Blackberry

Blackberry Fonio Cobbler With Toasted Benne

December 13, 2021
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Photo by MJ Kroeger. Prop Stylist: Alya Hameedi. Food Stylist: Kate Buckens.
Author Notes

I’m the furthest thing from a baker (a trait I got from my grandma), but working in the culinary industry, I make sure that my pantry is well equipped to throw together a loaf of bread, tray of brownies or biscuits, or one of my favorite desserts: fruit cobbler (it’s really hard to mess up). I’m sure you already have most of these cobbler ingredients on hand, like flour, butter, sugar, and berries; but I’ve also added in heirloom ingredients like benne, the sesame seeds from West Africa that are commonly used in Gullah Geechee and Low Country cooking. They have a particularly nutty flavor and smell, and work wonders as a topping for desserts and veggies alike, but also used ground into a powder as a thickener in soups and stews, or to make sauces and dressings. Fonio is a tiny ancient grain, known by some cultures in West Africa and ancient Egypt as the “seed of the universe.” It has some amazing health benefits, but for me, one of the best things about fonio is that it's super versatile and only takes 5 minutes to cook. You can use it to make savory or sweet dishes, as a whole grain or ground into flour, and you can even make it into smoothies and drinks. Here, I use fonio to bulk up my dumpling dough, working alongside the benne to provide a nutty, toasty flavor to the dish.

When I was growing up, I would walk across the street to a large, empty field to pick berries. My fingers would be stained purple from picking (and eating), and I would take them back to my grandma for her to make into dumplings. Hers are more of a traditional flour-based dumpling, slightly sweetened and full of fresh berry flavor. I haven’t had her dumplings since I was a kid, but learning early on where to look for fruit, which berries were edible, and when to pick them is knowledge I'm glad I picked up. I believe in using fruit and other ingredients as seasonally as possible, but I also believe in being able to have good food whenever you so desire. So while this cobbler is perfect to grub on as the weather gets cooler, this recipe also works perfectly for spring and summertime stone fruits, or any of your favorite fresh or frozen berries. —Amethyst Ganaway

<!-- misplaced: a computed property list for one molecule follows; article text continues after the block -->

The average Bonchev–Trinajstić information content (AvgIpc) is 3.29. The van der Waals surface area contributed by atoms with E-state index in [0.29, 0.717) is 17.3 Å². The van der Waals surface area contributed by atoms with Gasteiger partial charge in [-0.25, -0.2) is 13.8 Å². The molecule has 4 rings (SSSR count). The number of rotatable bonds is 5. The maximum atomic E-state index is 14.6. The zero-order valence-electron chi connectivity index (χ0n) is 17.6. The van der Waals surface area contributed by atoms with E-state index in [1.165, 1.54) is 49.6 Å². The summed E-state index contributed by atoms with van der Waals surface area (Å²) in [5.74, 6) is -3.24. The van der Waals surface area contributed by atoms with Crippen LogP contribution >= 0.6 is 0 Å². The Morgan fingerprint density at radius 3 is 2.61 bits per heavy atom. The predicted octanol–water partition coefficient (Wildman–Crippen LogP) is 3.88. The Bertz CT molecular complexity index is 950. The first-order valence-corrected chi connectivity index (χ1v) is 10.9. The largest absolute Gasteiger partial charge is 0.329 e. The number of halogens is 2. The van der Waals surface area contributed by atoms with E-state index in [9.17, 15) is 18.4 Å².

• Prep time 30 minutes
  • Cook time 1 hour 30 minutes
  • Serves 4 to 6
Ingredients
  • 1/2 cup uncooked fonio
  • Softened unsalted butter or neutral oil, for greasing the pan
  • 4 pints fresh or frozen blackberries (about 8 cups)
  • 1/2 cup plus 2 tablespoons granulated sugar, divided
  • 1/2 teaspoon Morton kosher salt, divided
  • 2 teaspoons vanilla extract
  • 1 tablespoon lemon juice
  • 1/4 teaspoon ground cinnamon
  • 1/4 teaspoon freshly grated or ground nutmeg
  • 3/4 cup all-purpose flour (or a 1:1 gluten-free flour)
  • 1 teaspoon baking powder
  • 3 tablespoons cold unsalted butter, cut into cubes
  • 1/3 cup milk of your choice
  • 1 tablespoon toasted benne or sesame seeds, plus more for serving
  • Vanilla ice cream or whipped cream, for serving (optional)
In This Recipe
Directions
  1. In a small saucepan with a lid, combine the fonio and 1 cup water. Bring to a boil over medium-high, then reduce the heat to low. Stir and let cook for 1 minute. Turn off the heat and cover. Let steam for 4 to 5 minutes, then uncover. Fluff with a fork, transfer to a medium bowl, and let the cooked fonio cool completely (you’ll have about 2 cups, and it will have the texture of fluffy sand).
  2. Heat the oven to 375°F and butter or oil an 8x8-inch cake pan or casserole dish. In a large pot, combine the blackberries, ½ cup of the sugar, ¼ teaspoon of the salt, vanilla extract, lemon juice, cinnamon, and nutmeg with ¼ cup water. Stir to incorporate. Over medium-high heat, bring the mixture to a boil, then reduce to medium-low and stir. Cover partially with a lid and cook for 30 minutes, stirring often, until the berries have softened. Turn off the heat and remove the lid. Let the berry filling cool to room temperature.
  3. In a food processor, combine the cooled fonio, the flour, the remaining 2 tablespoons of sugar, remaining ¼ teaspoon of salt, and baking powder by pulsing a few times until incorporated. Add in the cold cubed butter and lightly pulse until the butter is incorporated and gritty in size and has the texture of couscous. Alternatively, do this by hand in a medium bowl. Transfer the dry mixture into a bowl and stir in half of the milk, then add the rest until a shaggy dough forms. Refrigerate until ready to bake.
  4. Transfer the cooled berry filling into the prepared pan. Using a spoon, cookie scoop, or your hands, add large dollops of the dough to the top, leaving a bit of space between each piece of dough (they’ll expand as they cook). Bake for 30 minutes, then remove from the oven and sprinkle the benne seeds over the surface of the cobbler. Return to the oven and bake for an additional 15 minutes, until golden brown on top. Remove from the oven and let cool for 10 to 15 minutes before serving warm with ice cream or whipped cream, if desired, and additional toasted benne seeds.

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